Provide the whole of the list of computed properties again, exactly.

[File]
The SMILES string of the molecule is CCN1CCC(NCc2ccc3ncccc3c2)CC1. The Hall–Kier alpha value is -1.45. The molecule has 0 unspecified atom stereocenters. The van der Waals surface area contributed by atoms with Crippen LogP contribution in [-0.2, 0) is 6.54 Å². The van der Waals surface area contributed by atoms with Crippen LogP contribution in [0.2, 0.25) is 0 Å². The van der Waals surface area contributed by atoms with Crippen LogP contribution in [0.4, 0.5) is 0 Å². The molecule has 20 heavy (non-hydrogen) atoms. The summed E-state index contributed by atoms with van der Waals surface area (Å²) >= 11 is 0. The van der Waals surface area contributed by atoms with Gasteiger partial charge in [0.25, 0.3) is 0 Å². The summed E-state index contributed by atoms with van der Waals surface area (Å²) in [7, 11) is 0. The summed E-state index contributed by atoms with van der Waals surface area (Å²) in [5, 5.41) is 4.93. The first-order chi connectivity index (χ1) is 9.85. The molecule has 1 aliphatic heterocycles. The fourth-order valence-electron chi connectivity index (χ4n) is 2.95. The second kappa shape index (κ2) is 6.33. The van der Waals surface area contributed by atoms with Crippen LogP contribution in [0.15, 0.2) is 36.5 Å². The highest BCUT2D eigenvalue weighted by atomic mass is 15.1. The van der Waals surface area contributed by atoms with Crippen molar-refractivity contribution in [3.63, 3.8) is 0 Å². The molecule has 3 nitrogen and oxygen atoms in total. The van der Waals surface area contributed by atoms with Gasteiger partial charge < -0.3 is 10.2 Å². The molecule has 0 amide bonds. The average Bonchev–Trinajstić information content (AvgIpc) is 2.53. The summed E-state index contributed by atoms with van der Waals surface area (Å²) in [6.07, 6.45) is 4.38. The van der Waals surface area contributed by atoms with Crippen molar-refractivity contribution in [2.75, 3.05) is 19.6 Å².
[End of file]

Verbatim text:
The SMILES string of the molecule is CCN1CCC(NCc2ccc3ncccc3c2)CC1. The Hall–Kier alpha value is -1.45. The molecule has 0 unspecified atom stereocenters. The van der Waals surface area contributed by atoms with Crippen LogP contribution in [-0.2, 0) is 6.54 Å². The van der Waals surface area contributed by atoms with Crippen LogP contribution in [0.2, 0.25) is 0 Å². The van der Waals surface area contributed by atoms with Crippen LogP contribution in [0.4, 0.5) is 0 Å². The molecule has 20 heavy (non-hydrogen) atoms. The summed E-state index contributed by atoms with van der Waals surface area (Å²) >= 11 is 0. The van der Waals surface area contributed by atoms with Gasteiger partial charge in [0.25, 0.3) is 0 Å². The summed E-state index contributed by atoms with van der Waals surface area (Å²) in [7, 11) is 0. The summed E-state index contributed by atoms with van der Waals surface area (Å²) in [5, 5.41) is 4.93. The first-order chi connectivity index (χ1) is 9.85. The molecule has 1 aliphatic heterocycles. The fourth-order valence-electron chi connectivity index (χ4n) is 2.95. The second kappa shape index (κ2) is 6.33. The van der Waals surface area contributed by atoms with Crippen LogP contribution in [0.15, 0.2) is 36.5 Å². The highest BCUT2D eigenvalue weighted by atomic mass is 15.1. The van der Waals surface area contributed by atoms with Crippen molar-refractivity contribution in [3.63, 3.8) is 0 Å². The molecule has 3 nitrogen and oxygen atoms in total. The van der Waals surface area contributed by atoms with Gasteiger partial charge < -0.3 is 10.2 Å². The molecule has 0 amide bonds. The average Bonchev–Trinajstić information content (AvgIpc) is 2.53. The summed E-state index contributed by atoms with van der Waals surface area (Å²) in [6.07, 6.45) is 4.38. The van der Waals surface area contributed by atoms with Crippen molar-refractivity contribution in [2.75, 3.05) is 19.6 Å².